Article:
Campfire Safety Tips
July 11, 2023
Enjoy the great outdoors safely with our top campfire safety tips. Learn how to prevent accidents and protect yourself and the environment with guidance from the WFCA.
Fire is a useful tool to heat food, keep warm, and gather around for stories and songs while camping. However, campfires are still a danger in nature, especially if they grow out of control and start wildfires. You can help protect natural landscapes by ensuring campfires are safe and contained.
Why Campfire Safety is Important
In the United States, humans cause over 90% of all annual wildfires.1 A 2020 study of wildfires in California found that wildfires caused by humans have more extreme fire behavior, moving quickly and burning more intensely than wildfires with natural causes. This destroys more trees and vegetation, even in ecosystems that have adapted for regular fires.2 Maintaining control of any potential fire hazards is the best way to protect nature while camping and enjoying the great outdoors.
Top 6 Tips for Campfire Safety
Tip #1 – Know the local fire dangers and restrictions
Some states require campfire permits, and areas may have restrictions on campfires or portable stoves when there is a high risk of fire.3 Make sure to check the local wildfire risk level and if there are any burn bans. There may be signs posted, and a ranger’s station will have current campfire regulations.4
Tip #2 – Keep the area around the campfire clear
Many campsites have firepits or metal fire rings so guests can build a campfire without the fire spreading. Make sure there are no limbs or branches hanging over the pit and nothing flammable on the ground within 10 feet of the fire. Consider how to protect the fire from wind gusts. Build your campfire downwind and 15-25 feet away from your tent and other combustible materials.
If you are camping in an area without a firepit, dig a pit in an open area away from overhanging branches that could catch fire. Circle the pit with rocks, keeping the 10-foot area around the pit clear of any potential fuels.5
Tip #3 – Build a safe campfire
Use local firewood to start a fire, either by collecting your own wood or buying it in the area. Insects and diseases can live on firewood, and burning outside wood may introduce harmful pests into forests.4 You should not cut trees or branches for fuel; live materials will not burn.6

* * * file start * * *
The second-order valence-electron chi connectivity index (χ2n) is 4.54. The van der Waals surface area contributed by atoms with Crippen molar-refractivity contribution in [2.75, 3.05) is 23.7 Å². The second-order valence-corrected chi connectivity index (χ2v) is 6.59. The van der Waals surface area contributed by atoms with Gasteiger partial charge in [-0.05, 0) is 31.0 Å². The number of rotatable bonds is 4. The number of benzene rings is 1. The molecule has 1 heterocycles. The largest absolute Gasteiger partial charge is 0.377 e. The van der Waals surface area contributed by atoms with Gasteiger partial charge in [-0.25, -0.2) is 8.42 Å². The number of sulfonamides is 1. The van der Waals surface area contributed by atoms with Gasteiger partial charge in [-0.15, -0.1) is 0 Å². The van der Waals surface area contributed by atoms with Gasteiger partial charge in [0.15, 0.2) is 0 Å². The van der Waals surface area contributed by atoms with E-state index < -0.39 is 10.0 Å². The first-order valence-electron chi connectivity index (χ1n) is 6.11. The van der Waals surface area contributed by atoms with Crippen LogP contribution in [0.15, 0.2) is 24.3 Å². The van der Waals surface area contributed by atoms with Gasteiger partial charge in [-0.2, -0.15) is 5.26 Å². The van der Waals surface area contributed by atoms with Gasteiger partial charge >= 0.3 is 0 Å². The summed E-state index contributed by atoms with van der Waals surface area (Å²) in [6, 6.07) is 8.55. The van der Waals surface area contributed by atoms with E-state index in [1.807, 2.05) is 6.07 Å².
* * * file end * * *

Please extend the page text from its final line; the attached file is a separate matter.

Start your campfire with dried leaves, grass, or other tinder, then add additional small twigs and sticks as kindling. Never use lighter fluid, gas, or other flammable liquids to start a campfire. As the fire grows, add larger pieces of wood that will burn for longer and put off more heat.4 A small, contained fire will produce plenty of heat for cooking and warmth.
Tip #4 – Be aware of your fire’s surroundings
In the U.S., campfires are the leading cause of children’s camping injuries.4 Do not allow children or pets around the campfire without supervision. Kids should never play with the campfire or pull sticks out of the fire. Do not allow anything but wood to go into a burning fire.7 You should also avoid lighting campfires on dry, windy days; it is easy for fires to spread out of control under these conditions.8
Tip #5 – Keep fire extinguishing materials close at hand
When starting a campfire, have a bucket of water nearby to extinguish any flames that may get out of control. You can also water down the area a few feet around the firepit, so if stray embers or flames escape, they will not be able to catch the area on fire. Shovels help break up flammable materials in a campfire, which will reduce the amount of time it takes to burn itself out. Burying a fire in sand or dirt will extinguish and cool the embers.
Tip #6 – Never leave a fire burning unattended
Make sure you put your campfire out completely if you are going to bed or leaving the site, even if it is only for a short hike. Douse the campfire with water or dirt, stir the charcoal and embers with a shovel, and douse it again until cool.9 Test the doused fire with the back of your hand—if it is too hot to touch, it is not completely extinguished.5
- ABC 10, “Report finds humans have caused nearly 96% of U.S. wildfires in 2022.” Accessed June 26, 2023.
- American Association for the Advancement of Science, “Human-sparked wildfires are more destructive than those caused by nature.” Accessed June 26, 2023.
- Cal Fire, “Campfire Safety.” Accessed June 26, 2022.
- ReserveAmerica, “Top 10 Tips for Campfire Safety.” Accessed June 23, 2023.
- Recreation.gov, “Campfire Safety Tips.” Accessed June 23, 2023.
- Smokey Bear, “How to Maintain & Extinguish Your Campfire.” Accessed June 27, 2023.
- Smokey Bear, “Campfire Rules.” Accessed June 26, 2023.
- National Fire Protection Association, “Campfire Safety.” Accessed June 26, 2023.
- U.S. Department of the Interior, “10 Tips to Prevent Wildfires.” Accessed December 20, 2022.